ACI North America reported (12-Nov-2013) average passenger spend on news, gift and specialty retail at North American airports increased 6.8% year-on-year to USD3.31 in 2012, according to the findings of the 2013 Airport Concessions Benchmarking Survey. The survey also revealed passengers spent an average USD5.15, up 3.0% on food and beverage per enplanement. Duty free sales at North American airports reached around USD740 million while total revenue from terminal concessions (food, beverage, retail and services) reached USD1.5 billion in 2012. The survey incorporates data on concession revenue from 94 airports, reflecting 79% of passenger traffic in the US and 48% of traffic in Canada. [more - original PR]
ACI North America: Airport duty free sales reach USD740m in 2012
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The global commercial aircraft fleet grew by 4% in 2016 and the year ended with an order backlog of more than nine years of production. Among the regions, North America still has the biggest and oldest fleet, but the lowest ratio of orders to aircraft in service. By contrast, Middle East has the fewest in service, but the highest ratio of orders to current fleet numbers.
This report gives an overview of the number of commercial aircraft deliveries in 2016 and the outlook into 2017 and beyond. It also looks at numbers in service and on order by region. It is based on preliminary numbers from the CAPA Fleet Database and guidance on 2016 deliveries from Airbus and Boeing, who have yet to announce final numbers.
The data indicate that total worldwide deliveries fell in 2016, the first such decline for six years, as a result of delays to new aircraft programmes. Boeing delivered more aircraft than Airbus for the fifth straight year, but its deliveries fell short of its 2015 level, while Airbus increased its numbers year-on-year. Total deliveries will likely rise again in 2017, but this may prove to be a peak year.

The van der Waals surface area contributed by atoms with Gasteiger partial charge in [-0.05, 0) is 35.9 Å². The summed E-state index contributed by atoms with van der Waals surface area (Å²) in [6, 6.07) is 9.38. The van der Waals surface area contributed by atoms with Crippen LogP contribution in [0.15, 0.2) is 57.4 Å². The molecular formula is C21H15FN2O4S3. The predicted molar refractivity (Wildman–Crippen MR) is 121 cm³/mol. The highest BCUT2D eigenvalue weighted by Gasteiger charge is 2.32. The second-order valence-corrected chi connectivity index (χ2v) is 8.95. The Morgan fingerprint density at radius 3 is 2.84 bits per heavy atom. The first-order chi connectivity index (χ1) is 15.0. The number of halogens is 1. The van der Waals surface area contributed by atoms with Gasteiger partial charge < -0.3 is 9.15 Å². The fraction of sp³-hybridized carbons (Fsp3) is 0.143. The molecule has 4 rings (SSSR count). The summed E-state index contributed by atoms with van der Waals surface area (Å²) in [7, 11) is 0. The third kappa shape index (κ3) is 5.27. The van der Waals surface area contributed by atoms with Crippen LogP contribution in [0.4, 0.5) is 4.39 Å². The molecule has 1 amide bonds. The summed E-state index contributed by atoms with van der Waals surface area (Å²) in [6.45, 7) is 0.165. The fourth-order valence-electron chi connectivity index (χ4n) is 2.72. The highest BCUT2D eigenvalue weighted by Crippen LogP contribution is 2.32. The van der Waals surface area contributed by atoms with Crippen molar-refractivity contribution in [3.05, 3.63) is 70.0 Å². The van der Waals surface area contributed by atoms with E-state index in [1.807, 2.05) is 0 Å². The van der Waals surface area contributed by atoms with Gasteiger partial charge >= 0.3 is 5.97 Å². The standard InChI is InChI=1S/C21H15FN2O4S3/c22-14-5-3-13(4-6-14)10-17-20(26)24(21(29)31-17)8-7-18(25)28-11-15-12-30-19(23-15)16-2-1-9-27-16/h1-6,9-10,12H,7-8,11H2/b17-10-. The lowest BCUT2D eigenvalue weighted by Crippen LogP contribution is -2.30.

Optimism, uncertainty and cost pressures offer an unpredictable mix for 2017
A sense of optimism prevailed among North American airlines as 2016 draws to a close. It is driven by the beginning of stabilised pricing in the US domestic market and an improved outlook for Western Canada after a marked drop in oil prices triggered a collapse in demand.
After two years of recession triggered plummeting demand to Latin America, the largest North American airlines serving the market started reporting positive revenue trends at the end of 2016; but the outlook for trans-Atlantic and trans-Pacific markets remains far more subdued.
Uncertainty over the UK Brexit vote, heightened competition and overcapacity were weakening airline performance in the trans-Atlantic and excess supply was also creating pressure in trans-Pacific markets.
And, as profitability and labour pressures provoke significant wage growth, the groundwork is being laid for another cycle of cost increases.